DWI vs. DUI: Things you should Know

Both DWI or DUI has the potential to harm your driving abilities. Though both are related to driving, the meaning is always not the same. 

People arrested for Driving under the influence (DUI) or Driving while intoxicated (DWI) don’t know to differentiate between the offenses. When we talk of DWI vs. DUI, DWI is considered a more severe charge than DUI. DUI is considered as a lesser degree of impairment when compared to DWI.

DWI vs. DUI: The Meaning:

DUI is the acronym for ‘driving under the influence,’ and this influence may be of alcohol or drug. The dug could be anything that can influence your state of mind, which could be over-the-counter, prescription, or illegal.

On the other hand, DWI stands for Driving while intoxicated or driving while impaired. The precise definition depends on the state where you reside.

A DUI or DWI charge may arise when a law enforcement officer finds you to be too impaired while driving. The impairment could be due to alcohol consumption, drugs, illegal medicines for recreational purposes, or any other factors.

Some states may charge you for operating a motor vehicle under the influence (OUI), working while intoxicated (OWI), or driving while ability impaired (DWAI) rather than the charge of DUI or DWI.

DWI vs. DUI: State to State Difference

As there is a difference in the agricultural law among the states, so are the differences in treating the terms DWI and DUI. Read more about Agricultural law by clicking here.

In many states, drunk driving is a misdemeanor offense, but the repeated acts may lead to felony charges.

Both the terms DUI and DWI are used to describe impaired to drunken driving. However, some state laws refer to DUI as drunk driving, and some states refer to the same as DWI.

Both the terms become more tricky when some states use both the times in which one will refer to alcohol and the other to impairment by a substance other than alcohol, like prescription or recreational drugs.

Some states use DWI to refer to driving while having a blood alcohol content (BAC) over the legal limit (the federal limit 0.08% in most states, but some states may impose a more strict limit underage drivers, the limit is 0.02 %). DUI refers to driving under the influence of alcohol or drugs.

Other states use DWI, referring to driving while impaired by drugs, alcohol, or other influential substances. The same states use DUI referring to driving under the influence of alcohol.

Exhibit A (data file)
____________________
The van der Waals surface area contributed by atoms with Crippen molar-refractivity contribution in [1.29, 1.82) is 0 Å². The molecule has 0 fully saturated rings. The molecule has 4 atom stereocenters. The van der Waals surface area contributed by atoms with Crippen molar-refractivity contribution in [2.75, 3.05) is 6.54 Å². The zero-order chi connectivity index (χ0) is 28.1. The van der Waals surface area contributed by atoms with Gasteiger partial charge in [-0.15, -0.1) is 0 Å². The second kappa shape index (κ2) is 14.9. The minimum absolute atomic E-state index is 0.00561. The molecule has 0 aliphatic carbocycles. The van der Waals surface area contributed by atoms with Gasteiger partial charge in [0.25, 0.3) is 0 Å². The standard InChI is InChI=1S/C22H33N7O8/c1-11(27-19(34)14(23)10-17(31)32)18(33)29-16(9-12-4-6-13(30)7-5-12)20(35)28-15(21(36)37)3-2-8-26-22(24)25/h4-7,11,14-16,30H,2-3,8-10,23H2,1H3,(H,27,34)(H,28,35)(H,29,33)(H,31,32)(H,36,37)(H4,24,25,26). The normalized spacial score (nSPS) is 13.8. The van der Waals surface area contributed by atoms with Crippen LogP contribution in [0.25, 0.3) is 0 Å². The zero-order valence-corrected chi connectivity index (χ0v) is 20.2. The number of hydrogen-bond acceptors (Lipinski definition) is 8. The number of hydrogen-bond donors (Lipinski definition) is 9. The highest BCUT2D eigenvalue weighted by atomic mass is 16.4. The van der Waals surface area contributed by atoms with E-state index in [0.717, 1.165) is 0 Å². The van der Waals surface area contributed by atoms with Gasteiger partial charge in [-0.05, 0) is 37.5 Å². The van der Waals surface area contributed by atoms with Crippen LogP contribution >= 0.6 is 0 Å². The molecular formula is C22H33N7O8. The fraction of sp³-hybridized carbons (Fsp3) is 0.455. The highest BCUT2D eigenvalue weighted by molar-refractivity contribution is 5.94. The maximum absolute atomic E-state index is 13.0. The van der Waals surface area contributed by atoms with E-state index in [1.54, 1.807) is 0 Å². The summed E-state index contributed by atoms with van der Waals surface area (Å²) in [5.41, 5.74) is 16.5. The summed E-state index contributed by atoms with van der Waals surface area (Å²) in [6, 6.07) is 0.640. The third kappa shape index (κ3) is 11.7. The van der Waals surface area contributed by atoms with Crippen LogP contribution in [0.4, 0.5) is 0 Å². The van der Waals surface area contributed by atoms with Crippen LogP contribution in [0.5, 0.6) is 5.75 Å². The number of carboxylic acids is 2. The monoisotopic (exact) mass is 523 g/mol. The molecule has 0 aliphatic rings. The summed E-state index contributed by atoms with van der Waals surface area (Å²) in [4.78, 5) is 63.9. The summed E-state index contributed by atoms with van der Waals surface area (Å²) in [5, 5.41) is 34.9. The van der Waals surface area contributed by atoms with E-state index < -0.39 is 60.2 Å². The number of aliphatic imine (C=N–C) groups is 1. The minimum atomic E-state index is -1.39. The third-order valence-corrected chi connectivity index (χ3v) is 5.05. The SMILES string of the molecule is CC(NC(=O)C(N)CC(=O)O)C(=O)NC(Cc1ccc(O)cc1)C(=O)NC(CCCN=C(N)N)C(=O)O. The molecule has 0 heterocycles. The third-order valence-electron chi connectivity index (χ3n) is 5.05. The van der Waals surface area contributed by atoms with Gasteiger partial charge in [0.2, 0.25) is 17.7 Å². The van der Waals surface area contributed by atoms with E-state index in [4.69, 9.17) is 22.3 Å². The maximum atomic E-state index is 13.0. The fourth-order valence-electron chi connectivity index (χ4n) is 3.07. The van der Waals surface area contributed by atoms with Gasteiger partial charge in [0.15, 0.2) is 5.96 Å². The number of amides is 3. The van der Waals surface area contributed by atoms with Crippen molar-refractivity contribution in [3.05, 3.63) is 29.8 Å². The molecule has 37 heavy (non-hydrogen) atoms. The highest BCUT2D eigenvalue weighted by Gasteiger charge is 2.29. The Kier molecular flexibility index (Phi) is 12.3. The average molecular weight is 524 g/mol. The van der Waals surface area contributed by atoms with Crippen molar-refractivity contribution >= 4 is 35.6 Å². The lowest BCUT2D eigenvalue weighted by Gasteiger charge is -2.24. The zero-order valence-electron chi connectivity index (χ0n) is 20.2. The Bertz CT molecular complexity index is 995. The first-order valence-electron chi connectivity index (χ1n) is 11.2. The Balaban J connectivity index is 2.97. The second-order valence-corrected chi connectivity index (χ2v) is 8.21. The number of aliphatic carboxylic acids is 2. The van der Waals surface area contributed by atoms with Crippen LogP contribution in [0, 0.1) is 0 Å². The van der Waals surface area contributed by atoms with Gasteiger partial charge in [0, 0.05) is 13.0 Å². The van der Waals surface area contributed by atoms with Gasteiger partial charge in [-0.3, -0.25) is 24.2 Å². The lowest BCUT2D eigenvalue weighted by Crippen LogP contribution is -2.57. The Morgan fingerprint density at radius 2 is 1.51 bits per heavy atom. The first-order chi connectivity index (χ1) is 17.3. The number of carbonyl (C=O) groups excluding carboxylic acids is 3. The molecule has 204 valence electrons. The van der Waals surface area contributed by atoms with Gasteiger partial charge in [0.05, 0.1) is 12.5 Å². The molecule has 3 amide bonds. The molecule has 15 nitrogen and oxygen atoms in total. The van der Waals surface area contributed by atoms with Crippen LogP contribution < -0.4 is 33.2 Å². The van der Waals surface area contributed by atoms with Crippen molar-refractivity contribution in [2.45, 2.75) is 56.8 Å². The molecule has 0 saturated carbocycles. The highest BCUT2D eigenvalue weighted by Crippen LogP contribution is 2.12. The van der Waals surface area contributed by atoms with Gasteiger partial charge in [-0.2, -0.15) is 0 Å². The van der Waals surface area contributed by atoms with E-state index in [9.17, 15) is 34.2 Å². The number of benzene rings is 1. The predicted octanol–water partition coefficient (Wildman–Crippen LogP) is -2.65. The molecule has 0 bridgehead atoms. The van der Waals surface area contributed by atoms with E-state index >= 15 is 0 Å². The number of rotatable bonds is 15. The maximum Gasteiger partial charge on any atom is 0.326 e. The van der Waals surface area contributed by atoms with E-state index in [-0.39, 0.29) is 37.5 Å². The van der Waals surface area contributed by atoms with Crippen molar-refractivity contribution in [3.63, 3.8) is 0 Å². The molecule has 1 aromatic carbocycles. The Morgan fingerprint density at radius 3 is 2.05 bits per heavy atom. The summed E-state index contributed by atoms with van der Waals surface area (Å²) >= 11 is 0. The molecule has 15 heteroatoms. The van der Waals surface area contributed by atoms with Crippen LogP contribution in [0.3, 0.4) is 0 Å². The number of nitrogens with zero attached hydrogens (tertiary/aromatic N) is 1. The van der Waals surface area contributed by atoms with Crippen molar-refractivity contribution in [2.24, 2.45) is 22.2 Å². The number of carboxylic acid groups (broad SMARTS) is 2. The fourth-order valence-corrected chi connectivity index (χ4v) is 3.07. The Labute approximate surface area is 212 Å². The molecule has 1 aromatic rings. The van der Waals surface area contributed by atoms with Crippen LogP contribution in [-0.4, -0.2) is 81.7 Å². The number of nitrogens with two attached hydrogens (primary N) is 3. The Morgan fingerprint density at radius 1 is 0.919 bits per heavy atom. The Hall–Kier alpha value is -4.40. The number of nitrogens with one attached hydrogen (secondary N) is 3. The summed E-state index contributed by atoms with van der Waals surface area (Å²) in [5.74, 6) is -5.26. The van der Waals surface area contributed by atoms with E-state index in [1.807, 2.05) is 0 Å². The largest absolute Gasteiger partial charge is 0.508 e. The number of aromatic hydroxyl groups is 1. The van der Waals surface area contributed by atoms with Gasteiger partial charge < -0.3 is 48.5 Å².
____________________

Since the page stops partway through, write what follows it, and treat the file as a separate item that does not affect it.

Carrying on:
In many states, if you are found to be sitting on a driver’s seat being drunk, you can be charged for drunk driving even if the car isn’t moving. In some cases, you might be charged with DUI or DWI while steering a watercraft, moped, motorized scooter, or even bicycle or lawnmower.

So, you cannot assume that both the terms are treated the same in all the states. To know more about DWI and DUI, click here.

DWI vs. DUI: Which is worse?

Typically, DWI is considered more severe than DUI, as DWI signals higher levels of intoxication and has harsher penalties. Although in some instances, the first-time offender of DWI may be downgraded to DUI.

Both are serious offenses and have the potential to lead to both administrative and criminal charges, which may include:

  • Tickets, hefty fines, and court fees
  • Suspension of driver’s license
  • Loss of driving privileges
  • Alcohol or substance abuse classes
  • Community service
  • Jail time
  • Compulsory installation of an ignition interlock device
  • Increase in the cost of car insurance.

DWI and DUI Laws

The laws regarding DUI and DWI may include:

  • Driving while intoxicated involves a BAC of at least 0.08%
  • Aggravated going while intoxicated (Aggravated DWI) involves BAC of at least o.18%
  • The BAC should be more than 0.05% and less than 0.07% in case of driving while impaired by alcohol (DWAI/alcohol)
  • Driving while ability impaired by a single drug other than alcohol
  • Driving under the influence of a combination of drugs or alcohol


In DWI vs. DUI, DWI is undoubtedly worse than DUI and leads to more severe circumstances. Though DUI and DWI’s concept varies from state to state and hence there can’t be a fixed definition for both. In both DUI and DWI, a driver can get charged with a severe offense for endangering themselves and others as well.

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